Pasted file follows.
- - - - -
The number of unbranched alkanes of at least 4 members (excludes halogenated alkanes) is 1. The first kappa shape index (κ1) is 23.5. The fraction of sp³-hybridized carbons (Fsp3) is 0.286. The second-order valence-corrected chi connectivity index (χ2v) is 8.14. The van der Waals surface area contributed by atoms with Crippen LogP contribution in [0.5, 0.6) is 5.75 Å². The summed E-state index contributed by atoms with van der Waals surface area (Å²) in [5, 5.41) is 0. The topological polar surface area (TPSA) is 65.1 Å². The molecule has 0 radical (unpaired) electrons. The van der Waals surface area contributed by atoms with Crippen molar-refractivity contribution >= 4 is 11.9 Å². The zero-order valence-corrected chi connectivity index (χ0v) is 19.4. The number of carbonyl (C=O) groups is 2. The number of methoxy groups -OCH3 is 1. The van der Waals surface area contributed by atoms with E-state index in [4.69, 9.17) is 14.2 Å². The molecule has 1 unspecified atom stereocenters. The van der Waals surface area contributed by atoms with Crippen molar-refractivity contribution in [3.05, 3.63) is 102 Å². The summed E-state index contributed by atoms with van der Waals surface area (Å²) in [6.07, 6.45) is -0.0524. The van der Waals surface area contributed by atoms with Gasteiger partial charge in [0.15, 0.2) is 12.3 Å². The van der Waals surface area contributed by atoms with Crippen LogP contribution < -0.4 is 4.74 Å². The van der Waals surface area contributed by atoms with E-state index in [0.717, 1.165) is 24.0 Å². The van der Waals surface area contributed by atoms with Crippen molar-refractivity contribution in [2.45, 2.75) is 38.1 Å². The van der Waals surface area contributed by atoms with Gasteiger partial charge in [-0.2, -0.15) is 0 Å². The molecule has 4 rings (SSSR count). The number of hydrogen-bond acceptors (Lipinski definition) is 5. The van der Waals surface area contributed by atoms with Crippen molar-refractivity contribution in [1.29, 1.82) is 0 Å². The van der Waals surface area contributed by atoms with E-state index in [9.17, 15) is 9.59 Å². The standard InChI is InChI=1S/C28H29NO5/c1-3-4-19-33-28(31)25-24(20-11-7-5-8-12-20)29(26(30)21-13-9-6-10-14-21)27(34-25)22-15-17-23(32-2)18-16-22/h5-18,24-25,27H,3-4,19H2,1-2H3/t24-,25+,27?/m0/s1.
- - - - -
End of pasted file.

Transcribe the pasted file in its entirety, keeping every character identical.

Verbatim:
The number of unbranched alkanes of at least 4 members (excludes halogenated alkanes) is 1. The first kappa shape index (κ1) is 23.5. The fraction of sp³-hybridized carbons (Fsp3) is 0.286. The second-order valence-corrected chi connectivity index (χ2v) is 8.14. The van der Waals surface area contributed by atoms with Crippen LogP contribution in [0.5, 0.6) is 5.75 Å². The summed E-state index contributed by atoms with van der Waals surface area (Å²) in [5, 5.41) is 0. The topological polar surface area (TPSA) is 65.1 Å². The molecule has 0 radical (unpaired) electrons. The van der Waals surface area contributed by atoms with Crippen molar-refractivity contribution >= 4 is 11.9 Å². The zero-order valence-corrected chi connectivity index (χ0v) is 19.4. The number of carbonyl (C=O) groups is 2. The number of methoxy groups -OCH3 is 1. The van der Waals surface area contributed by atoms with E-state index in [4.69, 9.17) is 14.2 Å². The molecule has 1 unspecified atom stereocenters. The van der Waals surface area contributed by atoms with Crippen molar-refractivity contribution in [3.05, 3.63) is 102 Å². The summed E-state index contributed by atoms with van der Waals surface area (Å²) in [6.07, 6.45) is -0.0524. The van der Waals surface area contributed by atoms with Gasteiger partial charge in [0.15, 0.2) is 12.3 Å². The van der Waals surface area contributed by atoms with Crippen LogP contribution < -0.4 is 4.74 Å². The van der Waals surface area contributed by atoms with E-state index in [0.717, 1.165) is 24.0 Å². The van der Waals surface area contributed by atoms with Crippen molar-refractivity contribution in [2.45, 2.75) is 38.1 Å². The van der Waals surface area contributed by atoms with Gasteiger partial charge in [-0.2, -0.15) is 0 Å². The molecule has 4 rings (SSSR count). The number of hydrogen-bond acceptors (Lipinski definition) is 5. The van der Waals surface area contributed by atoms with Crippen molar-refractivity contribution in [1.29, 1.82) is 0 Å². The van der Waals surface area contributed by atoms with E-state index in [9.17, 15) is 9.59 Å². The standard InChI is InChI=1S/C28H29NO5/c1-3-4-19-33-28(31)25-24(20-11-7-5-8-12-20)29(26(30)21-13-9-6-10-14-21)27(34-25)22-15-17-23(32-2)18-16-22/h5-18,24-25,27H,3-4,19H2,1-2H3/t24-,25+,27?/m0/s1.